While technically the Halsey Institute of Contemporary Art is part of the College of Charleston, it plays a significant role in Charleston’s vibrant art scene. Mark Sloan has overseen more than 100 exhibitions (plus an annual Young Contemporaries exhibit that features a curated collection of work by CofC students) during his 20-year stint as Chief Curator and Director.
Mark, we’ll began our conversation with the organization’s mission and how that relates to making the arts an important part of life (and livability) in Charleston.
The mission was developed over several months, so I really need to share it in its entirety:
The Halsey Institute of Contemporary Art at the College of Charleston School of the Arts provides a multidisciplinary laboratory for the production, presentation, interpretation, and dissemination of ideas by innovative visual artists from around the world. As a non-collecting museum, we create meaningful interactions between adventurous artists and diverse communities within a context that emphasizes the historical, social, and cultural importance of the art of our time.
Whew! I know that sounds like a lofty set of goals, but it does establish how we, the School, the College, and our Advisory Board, see the Halsey in the ecology of Charleston’s primary art institutions – including the Gibbes Museum of Art, City Gallery at Waterfront Park, and Redux Studios. We’ve established a distinct niche for our academic museum, hosting emerging, overlooked, and often under-represented artists. Every exhibition includes a range of events and educational opportunities – most free and open to the public – including film and video, publications, lectures, and artists-in-schools.
We try to emphasize the footprint of the College within the city, especially given that the Halsey is really many people’s portal into the entire institution, both literally – with our windows on one of the busiest blocks on Calhoun Street – and, figuratively – since one does not typically march into a biology class on campus. Not only do we function for Charlestonians in this way, but we are also a unique arts destination for visitors to Charleston, offering distinct, often challenging, work from unexpected sources.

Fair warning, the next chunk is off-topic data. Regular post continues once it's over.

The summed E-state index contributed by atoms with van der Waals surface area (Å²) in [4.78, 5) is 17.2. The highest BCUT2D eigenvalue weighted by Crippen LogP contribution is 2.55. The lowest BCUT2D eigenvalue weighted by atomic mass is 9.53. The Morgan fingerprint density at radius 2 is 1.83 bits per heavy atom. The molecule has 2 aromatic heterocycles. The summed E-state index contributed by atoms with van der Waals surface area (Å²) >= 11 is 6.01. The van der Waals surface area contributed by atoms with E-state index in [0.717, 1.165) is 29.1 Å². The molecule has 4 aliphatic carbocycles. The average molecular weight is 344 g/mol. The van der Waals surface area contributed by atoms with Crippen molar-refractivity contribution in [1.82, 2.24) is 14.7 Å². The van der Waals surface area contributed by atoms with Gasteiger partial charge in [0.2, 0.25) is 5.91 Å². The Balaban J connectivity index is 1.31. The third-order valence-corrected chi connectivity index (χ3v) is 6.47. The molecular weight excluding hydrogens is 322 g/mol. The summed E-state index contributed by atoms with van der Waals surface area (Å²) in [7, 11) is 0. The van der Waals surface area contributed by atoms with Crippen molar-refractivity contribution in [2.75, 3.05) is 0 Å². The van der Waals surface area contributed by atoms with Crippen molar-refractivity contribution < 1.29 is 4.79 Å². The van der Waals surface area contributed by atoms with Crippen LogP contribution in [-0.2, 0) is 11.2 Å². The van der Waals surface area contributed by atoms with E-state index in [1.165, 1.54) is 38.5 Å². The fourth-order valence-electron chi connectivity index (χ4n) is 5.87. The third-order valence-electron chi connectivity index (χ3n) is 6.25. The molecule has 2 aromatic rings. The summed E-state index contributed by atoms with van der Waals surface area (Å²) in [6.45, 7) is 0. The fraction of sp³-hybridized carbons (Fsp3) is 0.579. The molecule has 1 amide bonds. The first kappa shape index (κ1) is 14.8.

Mark, I’ve known you to be very generous with your expertise and guidance to other area arts organizations, and you’ve been a willing participant in collaborative efforts. Along those lines, what would you do if you were “Mayor?”
At the Halsey we have found that students, patrons, and staff all benefit from being unafraid to ask the “big questions,” and this has meant that we have been able to show unusual, challenging, and often experimental work. We need to cultivate Charleston artists that are empowered to explore their own passions and questions in precisely this kind of work; and foster their efforts so they can also flourish and find success in Charleston and elsewhere. Establishing an infrastructure of best practices, including resources such as legal and accounting advice, can help guide artists’ careers so they might be unburdened by some of these realities.
We can meet our cultural aspirations if we are willing to collaborate effectively, eliminate redundancies, and encourage efforts that provide a mutual benefit between our institutions, organizations, artists, students, and Charleston residents. The arts can be a plan for life, inspiring individuals and cities with the knowledge that the future will require significant reservoirs of creativity and innovation to ensure our continued success.